The 1992 Declaration of the Rio Conference on Environment and Development, Principle 15 reads: “In order to protect the environment the precautionary principle shall be widely applied by states according to their capabilities. Where there are threats of serious or irreversible damage, lack of full scientific certainty shall not be used as a reason for postponing cost-effective measures to prevent environmental degradation.” To mitigate against harmful toxins one could take the precautionary approach, even with the lack of science-based certainty one takes action in the face of potentially serious risk without having to wait for completion of further scientific research. When evidence gives us good reason to believe that an activity, technology, or substance may be harmful, we should act to prevent harm – to protect public health, environment and the future of our children. If we always wait for scientific certainty, people will suffer and die and the natural world may suffer irreversible damage.
Health should be understood as a state of complete physical, mental and social well-being, and not merely as the absence of disease. Vulnerability has three important dimensions: individual, social and programmatic. These are interlinked and one influences the other. Individual vulnerability refers to biological, emotional and cognitive aspects of the individual. Social vulnerability is characterized by cultural, social and economic aspects that determine the opportunities to access goods and services, whereas programmatic vulnerability consists of the social resources that are necessary for the protection of the individual in relation to risks and integrity, as well as to physical, social and psychological well-being. Surveillance of social determinants of health inequalities identifies the following groups in the US where findings indicate that unemployment has a greater adverse effect on the mental health: male manual workers, single mothers, main earner women, and manual workers without unemployment benefits for both sexes.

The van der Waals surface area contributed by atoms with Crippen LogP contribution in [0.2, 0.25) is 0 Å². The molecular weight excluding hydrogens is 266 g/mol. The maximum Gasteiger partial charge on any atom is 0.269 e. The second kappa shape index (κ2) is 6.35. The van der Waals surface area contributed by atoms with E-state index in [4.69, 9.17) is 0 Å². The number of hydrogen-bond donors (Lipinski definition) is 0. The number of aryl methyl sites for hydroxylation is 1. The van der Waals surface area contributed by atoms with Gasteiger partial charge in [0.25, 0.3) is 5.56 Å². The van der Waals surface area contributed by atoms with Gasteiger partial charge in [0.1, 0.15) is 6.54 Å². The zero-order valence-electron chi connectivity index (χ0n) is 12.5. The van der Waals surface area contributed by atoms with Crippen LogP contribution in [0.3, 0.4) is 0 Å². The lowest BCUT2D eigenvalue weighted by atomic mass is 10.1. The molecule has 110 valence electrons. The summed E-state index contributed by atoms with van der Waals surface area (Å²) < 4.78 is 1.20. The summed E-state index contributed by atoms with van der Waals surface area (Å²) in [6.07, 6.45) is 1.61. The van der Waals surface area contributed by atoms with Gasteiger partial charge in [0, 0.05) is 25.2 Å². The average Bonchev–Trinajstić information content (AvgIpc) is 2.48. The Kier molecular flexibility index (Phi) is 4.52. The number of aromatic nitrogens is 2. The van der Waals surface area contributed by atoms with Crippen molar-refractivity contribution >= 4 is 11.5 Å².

Since the turn of the 20th century, there has been a belief that technology and reason would make us masters of our environment. By the end of the 20th century, individualism, happiness and capitalism were core values of the Western world. In the second decade of the 21st century we face three deficits: current fiscal imbalance of various levels of government, the need to reverse epigenetic harms from the toxins in the air, water and food, and the debt to future generations as the growing economic gap will ensure them poorer health as adults, which will affect their economic status as they earn lower wages (the false promise of the neoliberal economics). Our expanded understanding of the wider determinants of health and disease suggests that significant advances in health could be achieved if policy makers, program developers, and implementers address these broader influences on health outcomes while maintaining excellence in traditional disease control approaches.
Social determinants are understood as the conditions in which people are born, grow, live, work and age, reflecting positively or negatively on their lives. Social and economic conditions (and their effects on people’s lives) determine their risk of illness and the actions taken to prevent them becoming ill or treat illness when it occurs. We need to ban making public policy decisions through the lens of individualism (which oversimplifies complex and multifaceted problems) and switch to filter social and economic policies through the lens of the social determinants of health before they are implemented to ensure they support actions that reduce inequities in the system. Words like evidence-based, science-based, entitlement and vulnerability can then be relegated to the reference papers used to develop reports destined for policy makers, that address the key main social determinants of inequality: unemployment and the working poor. We need to close the gap in health-care policies – between the declarations of social determinants of health, and actions and deliverables.
1 Hotez, Peter et al. National Summit on Neglected Infections of Poverty in the United States https://wwwnc.cdc.gov/eid/article/16/5/pdfs/09-1863.pdf